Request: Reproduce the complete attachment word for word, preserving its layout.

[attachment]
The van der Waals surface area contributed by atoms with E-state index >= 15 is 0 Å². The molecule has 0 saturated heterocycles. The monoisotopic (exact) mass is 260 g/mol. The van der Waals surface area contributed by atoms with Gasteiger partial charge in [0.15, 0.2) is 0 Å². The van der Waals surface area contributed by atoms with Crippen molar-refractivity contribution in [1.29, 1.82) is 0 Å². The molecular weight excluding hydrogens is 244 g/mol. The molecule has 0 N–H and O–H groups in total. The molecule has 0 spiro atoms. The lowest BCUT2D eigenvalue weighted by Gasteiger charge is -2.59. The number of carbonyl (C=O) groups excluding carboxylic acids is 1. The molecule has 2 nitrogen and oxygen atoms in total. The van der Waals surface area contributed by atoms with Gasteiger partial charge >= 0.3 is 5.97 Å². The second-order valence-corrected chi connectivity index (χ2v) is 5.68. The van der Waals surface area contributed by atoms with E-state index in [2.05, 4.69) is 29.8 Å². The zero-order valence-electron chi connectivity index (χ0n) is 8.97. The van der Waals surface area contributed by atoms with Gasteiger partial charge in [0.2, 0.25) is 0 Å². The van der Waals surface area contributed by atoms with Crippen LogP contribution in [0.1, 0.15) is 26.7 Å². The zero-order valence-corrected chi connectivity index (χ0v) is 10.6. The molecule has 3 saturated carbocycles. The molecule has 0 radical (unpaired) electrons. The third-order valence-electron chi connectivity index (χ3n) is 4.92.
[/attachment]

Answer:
The van der Waals surface area contributed by atoms with E-state index >= 15 is 0 Å². The molecule has 0 saturated heterocycles. The monoisotopic (exact) mass is 260 g/mol. The van der Waals surface area contributed by atoms with Gasteiger partial charge in [0.15, 0.2) is 0 Å². The van der Waals surface area contributed by atoms with Crippen molar-refractivity contribution in [1.29, 1.82) is 0 Å². The molecular weight excluding hydrogens is 244 g/mol. The molecule has 0 N–H and O–H groups in total. The molecule has 0 spiro atoms. The lowest BCUT2D eigenvalue weighted by Gasteiger charge is -2.59. The number of carbonyl (C=O) groups excluding carboxylic acids is 1. The molecule has 2 nitrogen and oxygen atoms in total. The van der Waals surface area contributed by atoms with Gasteiger partial charge >= 0.3 is 5.97 Å². The second-order valence-corrected chi connectivity index (χ2v) is 5.68. The van der Waals surface area contributed by atoms with E-state index in [2.05, 4.69) is 29.8 Å². The zero-order valence-electron chi connectivity index (χ0n) is 8.97. The van der Waals surface area contributed by atoms with Gasteiger partial charge in [0.2, 0.25) is 0 Å². The van der Waals surface area contributed by atoms with Crippen LogP contribution in [0.1, 0.15) is 26.7 Å². The zero-order valence-corrected chi connectivity index (χ0v) is 10.6. The molecule has 3 saturated carbocycles. The molecule has 0 radical (unpaired) electrons. The third-order valence-electron chi connectivity index (χ3n) is 4.92.